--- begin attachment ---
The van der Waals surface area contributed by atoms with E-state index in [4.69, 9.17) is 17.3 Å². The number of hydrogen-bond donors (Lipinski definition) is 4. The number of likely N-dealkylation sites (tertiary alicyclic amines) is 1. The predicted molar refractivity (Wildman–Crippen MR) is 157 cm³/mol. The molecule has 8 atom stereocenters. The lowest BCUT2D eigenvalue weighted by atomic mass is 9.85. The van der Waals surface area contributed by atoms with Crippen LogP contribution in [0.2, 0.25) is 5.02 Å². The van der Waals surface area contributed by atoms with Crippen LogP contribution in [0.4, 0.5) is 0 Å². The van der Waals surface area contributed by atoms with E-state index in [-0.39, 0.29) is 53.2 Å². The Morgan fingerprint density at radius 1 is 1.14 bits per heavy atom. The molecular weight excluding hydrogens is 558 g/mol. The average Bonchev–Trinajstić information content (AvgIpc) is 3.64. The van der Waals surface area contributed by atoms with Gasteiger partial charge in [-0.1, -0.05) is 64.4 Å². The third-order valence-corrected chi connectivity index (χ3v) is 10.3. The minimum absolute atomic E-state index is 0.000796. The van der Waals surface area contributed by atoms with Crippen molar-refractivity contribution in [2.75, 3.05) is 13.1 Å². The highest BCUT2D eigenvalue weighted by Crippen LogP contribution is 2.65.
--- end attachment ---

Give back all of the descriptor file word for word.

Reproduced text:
The van der Waals surface area contributed by atoms with E-state index in [4.69, 9.17) is 17.3 Å². The number of hydrogen-bond donors (Lipinski definition) is 4. The number of likely N-dealkylation sites (tertiary alicyclic amines) is 1. The predicted molar refractivity (Wildman–Crippen MR) is 157 cm³/mol. The molecule has 8 atom stereocenters. The lowest BCUT2D eigenvalue weighted by atomic mass is 9.85. The van der Waals surface area contributed by atoms with Crippen LogP contribution in [0.2, 0.25) is 5.02 Å². The van der Waals surface area contributed by atoms with Crippen LogP contribution in [0.4, 0.5) is 0 Å². The van der Waals surface area contributed by atoms with E-state index in [-0.39, 0.29) is 53.2 Å². The Morgan fingerprint density at radius 1 is 1.14 bits per heavy atom. The molecular weight excluding hydrogens is 558 g/mol. The average Bonchev–Trinajstić information content (AvgIpc) is 3.64. The van der Waals surface area contributed by atoms with Gasteiger partial charge in [-0.1, -0.05) is 64.4 Å². The third-order valence-corrected chi connectivity index (χ3v) is 10.3. The minimum absolute atomic E-state index is 0.000796. The van der Waals surface area contributed by atoms with Crippen molar-refractivity contribution in [2.75, 3.05) is 13.1 Å². The highest BCUT2D eigenvalue weighted by Crippen LogP contribution is 2.65.